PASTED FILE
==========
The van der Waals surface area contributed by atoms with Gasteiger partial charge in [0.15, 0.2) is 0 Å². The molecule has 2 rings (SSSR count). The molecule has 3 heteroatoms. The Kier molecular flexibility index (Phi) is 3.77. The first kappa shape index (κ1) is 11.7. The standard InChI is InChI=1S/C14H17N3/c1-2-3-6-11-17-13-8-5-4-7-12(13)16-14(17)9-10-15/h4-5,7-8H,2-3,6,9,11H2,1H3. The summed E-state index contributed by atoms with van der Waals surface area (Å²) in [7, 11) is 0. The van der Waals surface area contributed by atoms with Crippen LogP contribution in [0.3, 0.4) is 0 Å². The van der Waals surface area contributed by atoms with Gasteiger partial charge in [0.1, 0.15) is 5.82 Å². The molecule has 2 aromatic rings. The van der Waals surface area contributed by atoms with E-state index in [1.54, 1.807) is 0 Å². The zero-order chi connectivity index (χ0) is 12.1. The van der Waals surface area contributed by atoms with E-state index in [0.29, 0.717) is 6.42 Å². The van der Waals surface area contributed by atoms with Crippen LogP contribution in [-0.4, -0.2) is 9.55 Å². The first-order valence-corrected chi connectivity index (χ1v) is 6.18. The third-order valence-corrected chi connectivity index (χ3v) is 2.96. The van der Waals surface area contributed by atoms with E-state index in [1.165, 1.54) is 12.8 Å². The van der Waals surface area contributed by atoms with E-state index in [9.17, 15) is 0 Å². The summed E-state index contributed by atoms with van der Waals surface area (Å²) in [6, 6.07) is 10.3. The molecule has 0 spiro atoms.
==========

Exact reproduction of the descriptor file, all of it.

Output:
The van der Waals surface area contributed by atoms with Gasteiger partial charge in [0.15, 0.2) is 0 Å². The molecule has 2 rings (SSSR count). The molecule has 3 heteroatoms. The Kier molecular flexibility index (Phi) is 3.77. The first kappa shape index (κ1) is 11.7. The standard InChI is InChI=1S/C14H17N3/c1-2-3-6-11-17-13-8-5-4-7-12(13)16-14(17)9-10-15/h4-5,7-8H,2-3,6,9,11H2,1H3. The summed E-state index contributed by atoms with van der Waals surface area (Å²) in [7, 11) is 0. The van der Waals surface area contributed by atoms with Crippen LogP contribution in [0.3, 0.4) is 0 Å². The van der Waals surface area contributed by atoms with Gasteiger partial charge in [0.1, 0.15) is 5.82 Å². The molecule has 2 aromatic rings. The van der Waals surface area contributed by atoms with E-state index in [1.54, 1.807) is 0 Å². The zero-order chi connectivity index (χ0) is 12.1. The van der Waals surface area contributed by atoms with E-state index in [0.29, 0.717) is 6.42 Å². The van der Waals surface area contributed by atoms with Crippen LogP contribution in [-0.4, -0.2) is 9.55 Å². The first-order valence-corrected chi connectivity index (χ1v) is 6.18. The third-order valence-corrected chi connectivity index (χ3v) is 2.96. The van der Waals surface area contributed by atoms with E-state index in [1.165, 1.54) is 12.8 Å². The van der Waals surface area contributed by atoms with E-state index in [9.17, 15) is 0 Å². The summed E-state index contributed by atoms with van der Waals surface area (Å²) in [6, 6.07) is 10.3. The molecule has 0 spiro atoms.